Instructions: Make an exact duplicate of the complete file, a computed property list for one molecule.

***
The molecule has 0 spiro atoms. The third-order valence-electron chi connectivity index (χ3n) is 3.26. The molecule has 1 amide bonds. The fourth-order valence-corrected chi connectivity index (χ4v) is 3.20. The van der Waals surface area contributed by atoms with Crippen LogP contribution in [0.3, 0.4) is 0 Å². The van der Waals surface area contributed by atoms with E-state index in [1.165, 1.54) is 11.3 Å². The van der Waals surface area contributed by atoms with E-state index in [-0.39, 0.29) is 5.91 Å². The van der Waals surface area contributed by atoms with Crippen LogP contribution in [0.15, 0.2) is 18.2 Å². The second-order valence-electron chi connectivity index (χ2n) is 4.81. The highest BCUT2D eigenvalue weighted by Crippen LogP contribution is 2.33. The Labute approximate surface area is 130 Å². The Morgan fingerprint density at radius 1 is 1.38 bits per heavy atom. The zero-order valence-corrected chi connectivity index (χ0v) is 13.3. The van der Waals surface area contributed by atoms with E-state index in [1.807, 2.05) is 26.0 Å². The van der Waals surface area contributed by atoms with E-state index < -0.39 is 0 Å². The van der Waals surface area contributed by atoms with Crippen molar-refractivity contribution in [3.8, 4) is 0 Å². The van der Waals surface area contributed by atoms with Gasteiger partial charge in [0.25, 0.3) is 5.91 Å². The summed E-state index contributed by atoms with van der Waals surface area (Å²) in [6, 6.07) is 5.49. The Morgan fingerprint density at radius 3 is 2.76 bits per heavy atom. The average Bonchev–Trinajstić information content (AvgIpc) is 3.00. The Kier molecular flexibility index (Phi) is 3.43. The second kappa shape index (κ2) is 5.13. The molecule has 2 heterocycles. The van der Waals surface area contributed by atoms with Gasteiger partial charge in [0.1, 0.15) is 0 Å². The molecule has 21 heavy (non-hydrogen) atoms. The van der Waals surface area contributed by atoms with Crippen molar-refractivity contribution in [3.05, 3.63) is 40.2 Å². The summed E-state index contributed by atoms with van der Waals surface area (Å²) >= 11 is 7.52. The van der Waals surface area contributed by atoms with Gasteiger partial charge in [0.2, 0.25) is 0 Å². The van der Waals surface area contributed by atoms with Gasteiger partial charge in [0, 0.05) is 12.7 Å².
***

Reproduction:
The molecule has 0 spiro atoms. The third-order valence-electron chi connectivity index (χ3n) is 3.26. The molecule has 1 amide bonds. The fourth-order valence-corrected chi connectivity index (χ4v) is 3.20. The van der Waals surface area contributed by atoms with Crippen LogP contribution in [0.3, 0.4) is 0 Å². The van der Waals surface area contributed by atoms with E-state index in [1.165, 1.54) is 11.3 Å². The van der Waals surface area contributed by atoms with E-state index in [-0.39, 0.29) is 5.91 Å². The van der Waals surface area contributed by atoms with Crippen LogP contribution in [0.15, 0.2) is 18.2 Å². The second-order valence-electron chi connectivity index (χ2n) is 4.81. The highest BCUT2D eigenvalue weighted by Crippen LogP contribution is 2.33. The Labute approximate surface area is 130 Å². The Morgan fingerprint density at radius 1 is 1.38 bits per heavy atom. The zero-order valence-corrected chi connectivity index (χ0v) is 13.3. The van der Waals surface area contributed by atoms with E-state index in [1.807, 2.05) is 26.0 Å². The van der Waals surface area contributed by atoms with E-state index < -0.39 is 0 Å². The van der Waals surface area contributed by atoms with Crippen molar-refractivity contribution in [3.8, 4) is 0 Å². The van der Waals surface area contributed by atoms with Gasteiger partial charge in [0.25, 0.3) is 5.91 Å². The summed E-state index contributed by atoms with van der Waals surface area (Å²) in [6, 6.07) is 5.49. The Morgan fingerprint density at radius 3 is 2.76 bits per heavy atom. The average Bonchev–Trinajstić information content (AvgIpc) is 3.00. The Kier molecular flexibility index (Phi) is 3.43. The second kappa shape index (κ2) is 5.13. The molecule has 2 heterocycles. The van der Waals surface area contributed by atoms with Gasteiger partial charge in [0.1, 0.15) is 0 Å². The molecule has 21 heavy (non-hydrogen) atoms. The van der Waals surface area contributed by atoms with Crippen molar-refractivity contribution in [3.05, 3.63) is 40.2 Å². The summed E-state index contributed by atoms with van der Waals surface area (Å²) >= 11 is 7.52. The van der Waals surface area contributed by atoms with Gasteiger partial charge in [0.2, 0.25) is 0 Å². The van der Waals surface area contributed by atoms with Gasteiger partial charge in [0, 0.05) is 12.7 Å².